Hugh QuarshieNatalie PortmanIan McDiarmidBrian Blessed
Star Wars: Episode I - The Phantom Menace
Included in: Star Wars 1-6
Medium: film
Year: 1999
Writer/director: George Lucas
Keywords: Oscar-nominated, Razzie-winning, action, SF
Country: USA
Actor: Liam Neeson, Ewan McGregor, Natalie Portman, Jake Lloyd, Pernilla August, Frank Oz, Ian McDiarmid, Oliver Ford Davies, Ray Park, Hugh Quarshie, Ahmed Best, Anthony Daniels, Kenny Baker, Terence Stamp, Brian Blessed, Andrew Secombe, Celia Imrie, Samuel L. Jackson, Sofia Coppola, Keira Knightley
Format: 133 minutes
Series: << Star Wars >>
Website category: SF
Review date: 9 July 2002
I've been known to call this The Good Prequel Film. This is an exaggeration since I also quite like Revenge of the Sith, but The Phantom Menace is easily my favourite of the three, despite its obvious flaws. It has the best Jedi (Liam Neeson), the best villain (Darth Maul) and character interaction that's fun to watch.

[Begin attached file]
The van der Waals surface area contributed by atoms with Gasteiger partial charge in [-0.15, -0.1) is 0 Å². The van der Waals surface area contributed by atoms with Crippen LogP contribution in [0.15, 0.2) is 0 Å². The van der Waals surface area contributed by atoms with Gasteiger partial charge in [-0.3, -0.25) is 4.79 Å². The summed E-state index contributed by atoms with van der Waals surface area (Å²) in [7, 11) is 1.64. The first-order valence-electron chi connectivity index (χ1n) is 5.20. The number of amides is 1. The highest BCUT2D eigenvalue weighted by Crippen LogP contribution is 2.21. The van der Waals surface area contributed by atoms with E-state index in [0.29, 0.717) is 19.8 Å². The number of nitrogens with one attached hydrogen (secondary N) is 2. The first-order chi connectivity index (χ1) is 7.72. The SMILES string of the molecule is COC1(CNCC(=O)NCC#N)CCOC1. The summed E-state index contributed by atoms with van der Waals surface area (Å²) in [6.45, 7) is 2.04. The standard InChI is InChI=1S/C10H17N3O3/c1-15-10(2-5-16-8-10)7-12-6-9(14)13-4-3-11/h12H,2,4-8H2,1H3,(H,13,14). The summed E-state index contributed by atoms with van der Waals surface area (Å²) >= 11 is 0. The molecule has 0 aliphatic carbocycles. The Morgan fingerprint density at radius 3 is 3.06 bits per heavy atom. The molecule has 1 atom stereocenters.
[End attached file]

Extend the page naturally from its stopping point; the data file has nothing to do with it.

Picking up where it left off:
There are obviously things wrong with it, mind you. (1) Jar-Jar is a monstrosity, presumably meant to fill C-3P0's comedy shoes from the original trilogy but being at best dead screen. At worst he's an overacting gimp with no motivation, no brains and no reason to be in this movie. You're begging for him to shut up, or for preference stick his head in a pod engine. (2) The script has no wit or sparkle, with all the characters (bar Jar-Jar) talking like Obi-Wan Kenobi. At least the original Star Wars had characters who spoke differently and could bounce entertainingly off each other. (3) The battle droids are just Not Scary. Apparently this is deliberate from George Lucas, so he can introduce more menacing villains later (i.e. stormtroopers), but not scary is not scary. (4) Anakin Skywalker isn't allowed to do anything bad 'cos he's the hero, so Ugly Evil Dude doesn't die in the pod race and Anakin only destroys the bad guys' space station at the end *BY ACCIDENT*!!! This is the same mentality that let Greedo shoot first in the remastered A New Hope. (5) The aliens all speak in silly foreign accents instead of subtitled alienese, thus laying George Lucas open to (daft in my opinion) accusations of racism.